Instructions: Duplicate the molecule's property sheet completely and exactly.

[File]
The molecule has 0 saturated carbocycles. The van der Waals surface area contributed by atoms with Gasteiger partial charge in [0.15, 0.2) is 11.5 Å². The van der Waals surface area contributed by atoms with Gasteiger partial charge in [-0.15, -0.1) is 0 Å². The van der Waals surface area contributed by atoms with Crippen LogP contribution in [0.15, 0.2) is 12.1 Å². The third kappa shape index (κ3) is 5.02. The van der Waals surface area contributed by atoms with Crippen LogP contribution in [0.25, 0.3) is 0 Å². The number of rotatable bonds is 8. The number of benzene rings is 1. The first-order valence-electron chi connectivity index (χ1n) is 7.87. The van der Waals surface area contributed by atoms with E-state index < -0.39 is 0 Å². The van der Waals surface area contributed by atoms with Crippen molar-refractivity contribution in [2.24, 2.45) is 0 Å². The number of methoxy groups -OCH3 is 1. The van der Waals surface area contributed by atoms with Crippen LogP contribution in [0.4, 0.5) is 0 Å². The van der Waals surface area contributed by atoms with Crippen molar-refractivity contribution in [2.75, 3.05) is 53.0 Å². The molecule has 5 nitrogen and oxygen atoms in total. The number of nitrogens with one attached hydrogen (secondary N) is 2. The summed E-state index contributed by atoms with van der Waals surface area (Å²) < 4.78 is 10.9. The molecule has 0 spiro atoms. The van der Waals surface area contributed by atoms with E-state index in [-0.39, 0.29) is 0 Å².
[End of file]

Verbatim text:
The molecule has 0 saturated carbocycles. The van der Waals surface area contributed by atoms with Gasteiger partial charge in [0.15, 0.2) is 11.5 Å². The van der Waals surface area contributed by atoms with Gasteiger partial charge in [-0.15, -0.1) is 0 Å². The van der Waals surface area contributed by atoms with Crippen LogP contribution in [0.15, 0.2) is 12.1 Å². The third kappa shape index (κ3) is 5.02. The van der Waals surface area contributed by atoms with Crippen LogP contribution in [0.25, 0.3) is 0 Å². The number of rotatable bonds is 8. The number of benzene rings is 1. The first-order valence-electron chi connectivity index (χ1n) is 7.87. The van der Waals surface area contributed by atoms with E-state index < -0.39 is 0 Å². The van der Waals surface area contributed by atoms with Crippen molar-refractivity contribution in [2.24, 2.45) is 0 Å². The number of methoxy groups -OCH3 is 1. The van der Waals surface area contributed by atoms with Crippen LogP contribution in [0.4, 0.5) is 0 Å². The van der Waals surface area contributed by atoms with Crippen molar-refractivity contribution in [2.75, 3.05) is 53.0 Å². The molecule has 5 nitrogen and oxygen atoms in total. The number of nitrogens with one attached hydrogen (secondary N) is 2. The summed E-state index contributed by atoms with van der Waals surface area (Å²) < 4.78 is 10.9. The molecule has 0 spiro atoms. The van der Waals surface area contributed by atoms with E-state index in [-0.39, 0.29) is 0 Å².